Our Most Imaginative Art Form

March 8, 2011 § 2 Comments

Math is fun. Really. But how does geometry figure in a blog about sustainability? First though, fun? Really? I think so, but I’m kind of a geek. The figure at left is reproduced from a charming yet brief volume titled “A Mathematician’s Lament: How School Cheats Us Out of Our most Fascinating and Imaginative Art Form”. Now, the artists in the crowd may bristle a bit at author Paul Lockhart’s claim. But hear him out:

If there’s anything like a unifying principle in mathematics, it’s this: simple is beautiful. Mathematicians enjoy thinking about the simplest possible things and the simplest possible things are imaginary.

For example, if I’m in mood to think about shapes–and I often am–I might imagine a triangle inside a rectangular box. I wonder how much of the box the triangle takes up—two thirds maybe?…There’s no ulterior practical purpose here…I’m just playing. That’s what math is—wondering, playing, amusing yourself with your imagination.

Now, that sounds a bit like art doesn’t it? Not the physical part of making an art object, but the thinking part. As Lockhart notes, part of the aesthetic lies in the idealized perfection of the figure—but the edges are perfect only in our imagination.

So we get to play and imagine what ever we want and make patterns and ask questions about them. But how do we answer these questions? …The only way to get at the truth about our imaginations is to use our imaginations, and that’s hard work.

In the case of the triangle in its box, I do see something simple and pretty… If I chop the rectangle in two pieces,…I can see that each piece is cut diagonally in half by the sides of the triangle. So there is just as much space inside the triangle as outside the triangle. That means the triangle must take up exactly half the box! … There is really nothing else quite like this realm of pure idea; it’s fascinating, it’s fun, and it’s free. …That’s the art of it, creating these beautiful poems of thought … that one little line made it obvious… Profound simple beauty out of nothing.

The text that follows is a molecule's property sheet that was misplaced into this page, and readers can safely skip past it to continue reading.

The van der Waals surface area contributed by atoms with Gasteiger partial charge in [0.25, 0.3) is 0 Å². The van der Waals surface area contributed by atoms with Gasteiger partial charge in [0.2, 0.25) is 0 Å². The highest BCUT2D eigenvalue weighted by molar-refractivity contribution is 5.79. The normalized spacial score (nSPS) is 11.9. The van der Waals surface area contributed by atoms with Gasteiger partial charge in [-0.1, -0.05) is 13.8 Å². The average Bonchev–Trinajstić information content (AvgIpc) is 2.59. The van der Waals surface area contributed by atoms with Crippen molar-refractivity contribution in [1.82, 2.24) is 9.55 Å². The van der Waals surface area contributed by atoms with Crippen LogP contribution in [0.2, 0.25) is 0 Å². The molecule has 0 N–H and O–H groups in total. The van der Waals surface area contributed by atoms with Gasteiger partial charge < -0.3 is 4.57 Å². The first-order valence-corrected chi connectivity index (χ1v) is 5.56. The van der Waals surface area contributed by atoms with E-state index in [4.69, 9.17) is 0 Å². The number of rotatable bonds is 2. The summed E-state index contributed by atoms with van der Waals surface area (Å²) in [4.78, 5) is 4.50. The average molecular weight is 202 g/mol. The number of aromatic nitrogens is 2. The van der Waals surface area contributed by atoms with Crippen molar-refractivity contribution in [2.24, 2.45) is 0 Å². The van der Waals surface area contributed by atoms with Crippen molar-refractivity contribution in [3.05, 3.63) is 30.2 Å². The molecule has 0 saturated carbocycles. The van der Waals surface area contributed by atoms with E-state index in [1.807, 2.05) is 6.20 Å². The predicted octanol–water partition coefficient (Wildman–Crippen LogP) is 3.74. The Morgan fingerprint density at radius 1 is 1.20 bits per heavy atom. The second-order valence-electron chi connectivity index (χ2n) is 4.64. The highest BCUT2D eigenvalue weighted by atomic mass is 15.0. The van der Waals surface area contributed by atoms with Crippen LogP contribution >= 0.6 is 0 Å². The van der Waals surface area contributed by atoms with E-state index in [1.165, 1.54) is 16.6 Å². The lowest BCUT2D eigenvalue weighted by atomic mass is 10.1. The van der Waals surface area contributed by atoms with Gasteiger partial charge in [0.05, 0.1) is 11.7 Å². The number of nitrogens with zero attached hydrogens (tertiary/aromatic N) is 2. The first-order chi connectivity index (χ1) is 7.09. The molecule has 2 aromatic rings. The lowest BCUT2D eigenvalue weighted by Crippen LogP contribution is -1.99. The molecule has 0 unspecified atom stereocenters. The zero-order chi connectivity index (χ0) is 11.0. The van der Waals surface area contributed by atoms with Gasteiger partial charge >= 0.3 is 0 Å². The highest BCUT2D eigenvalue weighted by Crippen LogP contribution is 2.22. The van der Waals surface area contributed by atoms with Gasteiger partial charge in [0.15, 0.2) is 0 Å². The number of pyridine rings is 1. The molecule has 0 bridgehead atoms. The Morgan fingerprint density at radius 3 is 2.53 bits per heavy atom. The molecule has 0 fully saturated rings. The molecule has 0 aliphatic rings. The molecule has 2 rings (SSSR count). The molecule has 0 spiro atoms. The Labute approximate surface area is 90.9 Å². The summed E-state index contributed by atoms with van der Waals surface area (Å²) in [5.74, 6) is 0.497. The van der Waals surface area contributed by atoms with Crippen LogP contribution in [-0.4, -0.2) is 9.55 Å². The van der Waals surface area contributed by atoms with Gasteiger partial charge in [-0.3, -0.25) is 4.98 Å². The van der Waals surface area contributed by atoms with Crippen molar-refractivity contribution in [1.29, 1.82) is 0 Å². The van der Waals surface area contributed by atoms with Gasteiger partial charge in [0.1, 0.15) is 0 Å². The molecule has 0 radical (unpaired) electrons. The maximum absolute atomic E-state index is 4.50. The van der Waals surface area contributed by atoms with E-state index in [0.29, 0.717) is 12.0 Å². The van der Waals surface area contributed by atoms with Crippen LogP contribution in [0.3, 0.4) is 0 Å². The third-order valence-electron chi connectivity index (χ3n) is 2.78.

The thinking part is, for me, at the heart of the matter. This is the creative mind at work. This is not the analytical process of the MBA or even the prototypical scientist. It comes from an openness to ideas, from a willingness to say “what happens if I do this or this?” from a willingness not to care about right answers. It’s play, pure and simple. Maybe thinking is, in fact, the wrong word. For much of the population, and certainly many parents, teachers, businesspeople, and others with little contact with art or the processes that lead to art, play is not highly valued. It’s something to do after work, or homework, is done. Yet this is a great loss it seems to me. If you are a creative professional, you know that play is at the core of process. Pressure to create can stifle the process—not that a solid deadline can’t play a positive role.

Leveraging both processes, analytical plus creative, art plus business, offers a remarkable opportunity for innovation. But tapping the opportunity will be tough. The creative process, the iterative, open playful process of creating art or creating in the mode of art if you don’t want to call architecture, or design, or even advertising, art, is undervalued in our society and especially in the business world. Daniel Pink has said that the MFA is the new MBA. Richard Florida has extolled the importance of the creative class. But, with only a few exceptions, business has not yet gotten the hint. For that matter, neither have we creatives. Both parties seem to miss the point that collaboration holds. Perhaps we are all working so hard to solve our problems that neither the chicken nor the egg understand their role in the world.

Perhaps the most fundamental of sustainable technologies is integrated thinking. It’s clear that the world and the problems we face are only becoming more complex. Breaking out of our comfortable modes, whether that’s the creative self or the business suit, seems to me to to be a great step in moving toward an integrated populace that knows enough about enough things to have a conversation, and perhaps even to play.

A Mathematician’s Lament: How School Cheats Us Out of Our most Fascinating and Imaginative Art Form, by Paul Lockhart, can be found at Amazon among other vendors. Buy it, read it, give it to your new Mayor. It might be fun…

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§ 2 Responses to Our Most Imaginative Art Form

  • Markus Dohner says:

    Interesting post, Kevin. I’m helping my 11 year old daughter with her geometry homework these days. At her school the big push I feel is to move onto pre-algebra and using the numbers for something, which is OK by me.

    Geometry is my friend –I use it in exhibition design all the time. Good carpenters know how to use it as well.

  • Kevin Pierce says:

    Yes, geometry is lots of fun for the some of us what likes it. The little book is really great…

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